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I’m Nobody’s Best Friend And I’m Fine With That

After all, it's much better to be on the fringe, am I right?

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Group of women having coffee together at an outdoor restuarant
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I’m nobody’s best friend anymore. Instead, I’m a friend on the fringe and loving it.

There’s an old adage that says as far as the quality of our friendships go, it’s better to have a dollar bill or four quarters than it is to have 100 pennies — but I’ve come by a different perspective. Sometimes, even time and again over the course of a lifetime, we find ourselves in the position of not having a best friend — a go-to person or a ride-or-die — but rather many lovely and sustaining friendships of a different quality. If we choose to see those friendships that way.

Recently I came up for air after being submersed in dealing with a marital trauma for a couple of years. Healed and ready to be more social, I took stock and realized I’m now a friend on the fringe. I’m nobody’s singular go-to person right now and no one is mine. Instead, I’m a peripheral friend to a few different enclaves of women. I belong in many groups of friends, but I’m no longer anchored in one specific circle or tethered tighter to one friend than others.

At first, I felt adrift and lonely as a result of this realization. I felt like I was missing out on the benefits and protections of having a best friend or two, as well as the joys of being one — until I grasped the beautiful and important things being a fringe friend is doing for me. And for others.

I don’t know about you, but when I have a BFF or two, I tend to feel complete. Cozy and content. Looking back, when I felt completely connected to one specific friend or friend group, I didn’t often look around to see who else might need a friend. Nor did I feel an urgency to grow and evolve as a person — I was cool with complacency. I was so comfortable nestled as a pea in a pod with just one or two others that I stayed right there and didn’t venture out of that ecosystem much.

In that state, I missed out on encountering all kinds of endearing personas, compelling new stories and enriching perspectives. Because I wasn’t listening for the call to break camp and move, expand my horizons or meet the needs of others with the gifts I’ve been given, I didn’t. In hindsight, I can see how shortsighted the walls of my peapod had rendered me.

Not all fringes are created equal, though. And part of what made me feel “less than” for existing in the realm of the fringe was how often I was left out of conversations about events and circumstances stemming from gatherings and pairings when I wasn’t around. I was about to feel plain sorry for myself over being kept at arm’s length by women practically purring over each other — like I was on a need-to-know basis with these women and they had decided there wasn’t much I needed to know — when I realized it wasn’t me, it was them.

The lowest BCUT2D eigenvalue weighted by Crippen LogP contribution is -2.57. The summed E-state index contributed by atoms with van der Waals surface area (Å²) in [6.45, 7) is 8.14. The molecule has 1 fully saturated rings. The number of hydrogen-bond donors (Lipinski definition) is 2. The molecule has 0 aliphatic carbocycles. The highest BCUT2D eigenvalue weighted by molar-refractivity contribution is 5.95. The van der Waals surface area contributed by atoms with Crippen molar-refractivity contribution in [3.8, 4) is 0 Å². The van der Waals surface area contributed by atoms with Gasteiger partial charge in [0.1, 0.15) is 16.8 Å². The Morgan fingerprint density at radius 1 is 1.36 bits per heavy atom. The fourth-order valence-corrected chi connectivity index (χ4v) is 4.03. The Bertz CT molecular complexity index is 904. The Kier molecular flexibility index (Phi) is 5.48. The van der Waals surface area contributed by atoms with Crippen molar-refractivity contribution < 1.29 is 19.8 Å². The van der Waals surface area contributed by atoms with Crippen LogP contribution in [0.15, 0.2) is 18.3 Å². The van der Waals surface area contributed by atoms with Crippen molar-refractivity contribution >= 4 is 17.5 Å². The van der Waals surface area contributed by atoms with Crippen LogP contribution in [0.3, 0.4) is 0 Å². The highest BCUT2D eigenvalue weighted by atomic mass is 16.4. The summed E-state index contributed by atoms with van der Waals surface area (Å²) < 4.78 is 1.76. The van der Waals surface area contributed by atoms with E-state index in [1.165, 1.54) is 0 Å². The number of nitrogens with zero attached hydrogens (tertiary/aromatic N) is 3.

A different gathering I joined showed me there are groups of women who simply love bringing other women into the fold. No matter their existing ties that bind, they’ll make sure you get the

inside joke. There are women who will take time to retell you a story already well-known among their ranks. They will not leave you on the outside looking in — doing so would make them feel terrible. They’re interested only in feeling good around other women and in other women feeling good around them.

There are women who will make you feel included, bring you up to speed, and make you a part of their whole. There are women who believe author and activist Glennon Doyle was right when she recommended we form horseshoes of friends, not circles. I wasn’t always this kind of woman, but I want to be only this kind of woman now.

Once I learned to discern groups looking to include others and evolve from those that close ranks and put up barriers, I discovered I love my “fringe friend” position and its benefits. Outside of our carefully crafted comfort zones, a whole new world of healthy and empowering companionship awaits.

Author and shame researcher Brené Brown says we can never get enough of the things we don’t need. I don’t think we need comfort in this life as much as we need compassion — both the expression of it and its receipt. When I look back, during the years I was over-comforted by having a bestie or two I wasn’t looking for anything more. Nor was I giving enough. What a disservice that was to myself and to others. How many connections did I miss out on fostering with those in dire need of one?

Today, when I feel lonely or like I’m missing out on that one special friendship we’re told is so important to our well-being, I remind myself feelings aren’t facts. Then I work to counteract those feelings by intentionally meeting my own needs in healthy, empowering ways. Essentially, I act as my own best friend. And I remember all the avenues I have into welcoming groups of female friends. The fringe benefits to free-floating in these groups without anchoring myself to any of them are piling up around me.

At the forefront is how I’ve learned firsthand the importance of being inclusionary, while recognizing being exclusionary — whether intentional or otherwise — isn’t good for anyone.

When my circle was singular and tiny, comfortable and seemingly complete, I wasn’t being the friend to many that I am today. I feel richer for the 100 pennies now adding shine to my life — even if others don’t. I’ve learned we’re as rich or poor in friendships as we decide we are.